United States Patent 0 3,521,805 Patented July 28, 1970 FIG. 11 is a perspective view of a third embodiment of a dispensing packet constructed in accordance with this invention;
FIG. 12 is a small scale top view of the embodiment of FIG. 11;
FIG. 13 is a cross-sectional view taken along line 13-13 of FIG. 12 and showing an open position in phantom;
FIGS. 14 and 15 are views illustrating one way of opening one side of the packet;
FIGS. 16 and 17 are perspective views of the embodiment of FIG. 11 with one side open and with FIG. 17 illustrating a dispensing position; and
FIG. 18 is a diagrammatic view of one apparatus for making the dispensing packet of the present invention.
DESCRIPTION Reference is now made more particularly to the drawings which, by way of example, illustrate several embodiments which represent the best presently known mode of carrying out the invention. Similar reference characters indicate the same parts throughout the several views.
In the embodiments illustrated, the dispensing packet is advantageously made of a sheet of synthetic resin material, generally designated 30 and a sheet of covering material 31 which may be transparent. First and second imperforate recessed pockets 32 and 34 are provided in a central portion of the sheet 30. The recessed pockets may take any desired shape and may be of the same size or different sizes. Both pockets may be utilized for holding a material to be dispensed, as is contemplated in the embodiment of FIG. 1, or one of the pockets may be principally for holding the material to be dispensed, as contemplated in FIG. 9. At least one imperforate recessed neck 36 intercommunicates the pockets. As shown, the pockets and the neck are initially open at the top side thereof but closed by the cover 31. An outwardly extending peripheral flange 38 surrounds the pockets and the neck at the open side thereof. In accordance with the present invention, the cover material 31 is secured or sealed to the peripheral flange 38 to secure the product to be dispensed within the packet.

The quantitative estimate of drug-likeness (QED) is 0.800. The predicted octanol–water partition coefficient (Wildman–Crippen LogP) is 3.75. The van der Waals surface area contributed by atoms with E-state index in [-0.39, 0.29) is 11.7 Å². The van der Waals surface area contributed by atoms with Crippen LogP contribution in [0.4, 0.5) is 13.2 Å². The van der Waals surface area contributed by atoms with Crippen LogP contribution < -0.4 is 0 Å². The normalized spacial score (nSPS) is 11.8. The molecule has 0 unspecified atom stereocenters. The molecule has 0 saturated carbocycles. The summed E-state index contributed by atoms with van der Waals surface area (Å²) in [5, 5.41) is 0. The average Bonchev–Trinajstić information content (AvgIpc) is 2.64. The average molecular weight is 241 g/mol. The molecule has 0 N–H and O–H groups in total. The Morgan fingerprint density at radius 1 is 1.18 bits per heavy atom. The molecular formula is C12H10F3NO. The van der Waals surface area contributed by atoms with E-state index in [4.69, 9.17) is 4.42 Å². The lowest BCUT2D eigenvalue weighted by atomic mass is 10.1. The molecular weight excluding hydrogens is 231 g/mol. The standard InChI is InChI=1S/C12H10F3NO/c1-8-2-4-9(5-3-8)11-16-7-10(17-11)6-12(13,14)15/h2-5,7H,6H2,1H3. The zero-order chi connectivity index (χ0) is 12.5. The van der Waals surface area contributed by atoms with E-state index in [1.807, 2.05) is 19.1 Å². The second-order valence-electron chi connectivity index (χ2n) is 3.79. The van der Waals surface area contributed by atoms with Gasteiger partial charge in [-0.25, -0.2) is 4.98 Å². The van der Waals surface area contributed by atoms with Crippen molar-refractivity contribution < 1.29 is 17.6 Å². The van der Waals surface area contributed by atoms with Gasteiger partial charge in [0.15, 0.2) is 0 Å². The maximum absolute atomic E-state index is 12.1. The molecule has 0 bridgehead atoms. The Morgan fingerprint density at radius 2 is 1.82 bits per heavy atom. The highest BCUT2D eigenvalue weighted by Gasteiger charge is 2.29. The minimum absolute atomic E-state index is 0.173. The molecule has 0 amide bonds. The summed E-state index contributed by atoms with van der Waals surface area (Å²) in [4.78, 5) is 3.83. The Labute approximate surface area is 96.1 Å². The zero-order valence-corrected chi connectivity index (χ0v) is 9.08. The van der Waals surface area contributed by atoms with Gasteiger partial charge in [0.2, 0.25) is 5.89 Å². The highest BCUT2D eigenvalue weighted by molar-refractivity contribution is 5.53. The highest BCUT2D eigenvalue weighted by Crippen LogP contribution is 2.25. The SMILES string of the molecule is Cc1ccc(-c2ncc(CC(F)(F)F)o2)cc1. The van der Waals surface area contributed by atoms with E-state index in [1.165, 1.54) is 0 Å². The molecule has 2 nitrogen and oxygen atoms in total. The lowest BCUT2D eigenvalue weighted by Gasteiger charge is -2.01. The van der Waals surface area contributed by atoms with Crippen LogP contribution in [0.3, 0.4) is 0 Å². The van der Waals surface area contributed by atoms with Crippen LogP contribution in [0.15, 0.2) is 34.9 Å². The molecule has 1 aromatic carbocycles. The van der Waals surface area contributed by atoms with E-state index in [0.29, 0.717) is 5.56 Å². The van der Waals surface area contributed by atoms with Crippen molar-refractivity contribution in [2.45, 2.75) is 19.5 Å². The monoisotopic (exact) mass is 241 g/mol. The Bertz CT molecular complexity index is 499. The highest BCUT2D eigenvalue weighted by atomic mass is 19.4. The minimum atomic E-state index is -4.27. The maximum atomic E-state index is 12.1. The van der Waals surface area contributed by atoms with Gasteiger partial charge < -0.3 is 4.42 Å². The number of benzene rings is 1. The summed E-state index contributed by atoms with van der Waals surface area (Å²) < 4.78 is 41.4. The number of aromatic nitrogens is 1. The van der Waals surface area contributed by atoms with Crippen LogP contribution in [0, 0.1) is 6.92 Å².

Pocket 32 has a bottom 42 spaced from the flange 38. Similarly, pocket 34 has a bottom 44 spaced from the flange. The neck 36 has a generally semihourglass shape provided by a reduced portion with a well-defined juncture 46 intermediate the pockets and at a level above the pocket bottoms. The well-defined juncture 46 provides an internal throat of a generally U-shaped cross section. In the embodiments illustrated, the cross section is substantially semicircular, but other shapes may be used. The neck 36 tapers outwardly in opposite directions from the throat. For this purpose, the neck has bottom wall portions 47 and 48 extending toward bottom walls 42 and 44, respectively. The well-defined juncture or throat defines a plane which, when extended through the flange 38 provides an imaginary line 48 passing between opposite edges of the flange without passing through the pockets 32 and 34 (see FIGS. 2, 9 and 12). The pockets 32 and 34 are swingable about said line 48 to rupture the neck 36 at the throat 46 for dispensing the product through the resulting opening in the manner illustrated in FIGS. 6, 7, 14 and 15. The manually applied forces are indicated by arrows in FIG. 5. As a result of the particular shape of the throat, the packet ruptures at the throat when flexed or swung about the line 48. Swinging about the line causes a downward component of force at the juncture 46 while the side walls of the throat restrain the juncture against this component. This component, however, keeps the throat from collapsing during the swinging movement. Simultaneously, the horizontal components of force put the neck in tension with the overall result that the neck ruptures at the welldefined juncture. At this point, it should be observed that an ordinary tube collapses when swung in the manner of the present invention. Similarly, a relative planar bottom does not rupture at a preselected neck as in the present invention.